Sunday, April 20, 2014
AUGUSTA — Thursday’s release of a federal review that says Gov. Paul LePage and his administration may have intimidated unemployment-appeals hearing officers and exerted political influence in an impartial process became instant ammunition for the governor’s political opponents.
LePage and his Republican supporters deflected the criticism by saying the report by the U.S. Department of Labor solicitor general is a politically charged document issued by the Obama administration. The governor’s challengers in this year’s election pounced on the report, whose findings dovetail with their characterization of LePage as a “bad CEO” with little regard for regulations or the people standing in his way.
“It’s unfortunate that there was a need for this investigation at all and the findings are another black eye for the governor’s office,” said independent candidate Eliot Cutler. “It’s also unacceptable that the administration appeared to try and cover it up by denying there was even an investigation.”
The Democratic candidate, U.S. Rep. Mike Michaud, said, “It’s clear from the U.S. Department of Labor’s letter that Gov. LePage allowed his personal bias against Maine workers to create a situation in which impartial hearing officers felt threatened. His actions and the actions of his appointees were inappropriate and reinforce a disturbing pattern of mismanagement and intimidation.”
Republicans were largely quiet about the report. Rep. Kenneth Fredette, R-Newport, the House minority leader, defended LePage.
“Democrats are quick to politicize a report from the Obama administration criticizing the governor for his hands-on approach to an unemployment appeals process that many have viewed as being too anti-business,” Fredette said in a written statement. “The substance of this report is more interesting to me, however. It highlights issues that we know have been a problem in Maine’s unemployment system for quite some time.”
LePage’s political adviser, Brent Littlefield, also issued a statement.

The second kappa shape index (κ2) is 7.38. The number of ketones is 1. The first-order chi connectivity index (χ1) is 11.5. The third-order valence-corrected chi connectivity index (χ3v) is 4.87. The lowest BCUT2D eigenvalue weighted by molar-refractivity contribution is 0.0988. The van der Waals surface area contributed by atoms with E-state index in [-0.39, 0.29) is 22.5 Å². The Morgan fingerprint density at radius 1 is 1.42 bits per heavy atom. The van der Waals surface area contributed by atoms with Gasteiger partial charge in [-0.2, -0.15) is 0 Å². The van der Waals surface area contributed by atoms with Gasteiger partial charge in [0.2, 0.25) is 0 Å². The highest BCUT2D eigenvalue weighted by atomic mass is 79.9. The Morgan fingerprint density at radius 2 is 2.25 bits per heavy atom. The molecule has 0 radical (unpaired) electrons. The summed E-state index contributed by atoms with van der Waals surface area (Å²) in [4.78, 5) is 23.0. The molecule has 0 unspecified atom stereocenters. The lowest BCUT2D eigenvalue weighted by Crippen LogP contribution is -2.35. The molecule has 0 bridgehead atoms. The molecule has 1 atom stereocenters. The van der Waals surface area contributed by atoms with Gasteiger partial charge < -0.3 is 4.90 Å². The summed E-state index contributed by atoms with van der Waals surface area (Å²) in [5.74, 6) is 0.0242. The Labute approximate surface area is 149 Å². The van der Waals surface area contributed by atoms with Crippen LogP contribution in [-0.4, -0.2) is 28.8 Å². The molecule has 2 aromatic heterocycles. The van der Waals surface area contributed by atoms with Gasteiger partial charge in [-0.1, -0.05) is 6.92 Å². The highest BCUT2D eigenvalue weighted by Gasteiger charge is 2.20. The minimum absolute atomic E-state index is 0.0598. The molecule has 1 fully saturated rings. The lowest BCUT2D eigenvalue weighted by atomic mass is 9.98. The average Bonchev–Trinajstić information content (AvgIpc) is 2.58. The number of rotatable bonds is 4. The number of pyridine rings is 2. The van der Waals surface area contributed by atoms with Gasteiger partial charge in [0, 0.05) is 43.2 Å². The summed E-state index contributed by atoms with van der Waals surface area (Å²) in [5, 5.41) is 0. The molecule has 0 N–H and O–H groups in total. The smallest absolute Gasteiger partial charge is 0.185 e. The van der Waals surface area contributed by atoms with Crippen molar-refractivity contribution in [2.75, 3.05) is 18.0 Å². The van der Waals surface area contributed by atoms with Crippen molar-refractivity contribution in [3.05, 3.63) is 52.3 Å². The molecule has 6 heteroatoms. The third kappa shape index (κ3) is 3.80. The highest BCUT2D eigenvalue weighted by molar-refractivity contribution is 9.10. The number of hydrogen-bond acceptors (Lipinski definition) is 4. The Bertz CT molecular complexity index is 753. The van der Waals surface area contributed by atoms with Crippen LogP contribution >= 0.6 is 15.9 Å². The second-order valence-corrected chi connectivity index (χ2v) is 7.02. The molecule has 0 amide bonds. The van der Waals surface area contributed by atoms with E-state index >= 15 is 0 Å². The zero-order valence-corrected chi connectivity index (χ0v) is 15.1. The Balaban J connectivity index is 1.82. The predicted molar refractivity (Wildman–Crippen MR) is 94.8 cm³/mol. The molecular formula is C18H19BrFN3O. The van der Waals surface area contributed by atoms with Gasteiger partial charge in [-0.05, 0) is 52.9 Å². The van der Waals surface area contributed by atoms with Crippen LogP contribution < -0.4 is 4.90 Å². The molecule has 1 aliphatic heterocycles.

“It is unfortunate this report was issued in an election year with major political overtones,” he said. “David Webbert, a paid attorney who helped create concerns on this matter, is a longtime Democratic party donor – including to Michael Michaud’s campaigns.”
The Maine Democratic Party and the Democratic Governors Association – a national group that is working to unseat LePage this year – castigated the governor in media statements, with the party calling the governor’s Blaine House meeting with the hearing officers last year “an abuse of power.”
“The results of this investigation once again confirm that Paul LePage has given up on struggling families here in Maine, and he’s given up on justice and fairness,” said party Chairman Ben Grant. “Nothing could be more poisonous to the public’s attitude about government than the perception that the game is rigged.”
Democrats’ union allies used the report to cast LePage as favoring businesses over the unemployed.
Don Berry, president of the Maine AFL-CIO, said the report is “another message from Governor LePage to struggling Maine workers that he is not on their side.”
State Senate Majority Leader Troy Jackson, D-Allagash, also slammed LePage. Jackson, who is running for the 2nd Congressional District seat now held by Michaud, has traded many rhetorical jabs with the governor – some highly personal.
“For three years we have heard story after story about the governor’s intimidation and bullying tactics,” Jackson said in a prepared statement. “Today, the cat’s out of the bag. Governor LePage and his political appointees will stoop to any level of intimidation to get what they want.”
Steve Mistler can be contacted at 791-6345 or at:
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Rep. Kenneth Fredette
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Sen. Troy Jackson